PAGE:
At least one human life has already been lost as a direct result of the widespread obsession with turning the sex of one’s unborn child into an explosive (often literally) spectacle. In October, an Iowa woman was killed when her family inadvertently built a pipe bomb as part of their gender-reveal party—a gathering at which expectant parents dramatically and colorfully announce the sex of their baby.

The methods for doing so seem to have started out as benign, if stereotypical—cutting into a cake to reveal either blue or pink frosting, say. But in the past couple of years, some kind of communal madness has taken hold, and many of these feats of gender performance have gotten more elaborate, more public, and more dangerous—putting lives and entire ecosystems at risk. Last year, a father-to-be started a 47,000-acre wildfire in Arizona when he shot a rifle at an explosive target full of blue powder (It’s a boy!), causing $8.2 million of damage, according to the Arizona Daily Star.

Causing $8.2 million in damage and god only knows how many animals their lives, not to mention the general damage to the environment. But hey, I guess it seemed well worth it to those self-absorbed idiots who started the El Dorado fire last weekend. It’s now burned more than 10,000 acres.



This one particular bit of coast

Sep 8th, 2020 1:41 pm | By

Aw, Mister Nice Guy.

Speaking in Jupiter, Florida, Trump announced he was signing an order to expand a moratorium on offshore drilling to include Florida’s Atlantic coast, Georgia and South Carolina.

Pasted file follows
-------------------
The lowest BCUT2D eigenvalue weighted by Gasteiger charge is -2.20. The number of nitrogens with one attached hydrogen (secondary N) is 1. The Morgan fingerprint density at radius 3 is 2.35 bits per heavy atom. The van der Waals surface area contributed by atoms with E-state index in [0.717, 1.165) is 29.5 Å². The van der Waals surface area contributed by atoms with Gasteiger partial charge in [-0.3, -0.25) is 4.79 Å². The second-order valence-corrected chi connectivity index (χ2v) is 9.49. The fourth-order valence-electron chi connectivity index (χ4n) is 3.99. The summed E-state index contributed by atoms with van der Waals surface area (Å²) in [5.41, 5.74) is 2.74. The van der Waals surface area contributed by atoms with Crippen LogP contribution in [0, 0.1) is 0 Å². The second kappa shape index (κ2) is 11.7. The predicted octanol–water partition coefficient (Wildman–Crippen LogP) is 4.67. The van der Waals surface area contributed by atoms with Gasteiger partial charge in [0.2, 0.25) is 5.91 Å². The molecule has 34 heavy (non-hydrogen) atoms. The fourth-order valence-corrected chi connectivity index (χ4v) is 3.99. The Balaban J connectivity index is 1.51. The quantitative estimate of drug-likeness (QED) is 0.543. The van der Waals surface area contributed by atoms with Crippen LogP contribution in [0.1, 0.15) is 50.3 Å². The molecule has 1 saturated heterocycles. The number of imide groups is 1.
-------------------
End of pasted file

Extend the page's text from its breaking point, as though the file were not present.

Well that’s eccentric. Normally he’s in there yelling “Drill drill drill!” and tearing up laws protecting pesky things like shorelines.

The Trump administration has generally been enthusiastic about oil and gas drilling, but some Florida officials had expressed fear that the state’s tourism industry would be negatively impacted if the moratorium was allowed to expire.

Oh well that explains it then. Mar-a-Lago and Doral.

Trump’s announcement seems to be an attempt to curry favor with voters in a key swing state that could determine the winner of the presidential election.

See above. No further motivation required.



All about the x

Sep 8th, 2020 1:14 pm | By

Oh does it really.

Why why why why WHY does the word “women” need to be “more inclusive”? Should we start spelling “Black” in some funny new way to be more “inclusive”? The suggestion would be seen, rightly, as incredibly insulting. Should we start talking about wxrkers instead of workers? In order to be more inclusive by including plutocrats and bosses and exploiters of every stripe?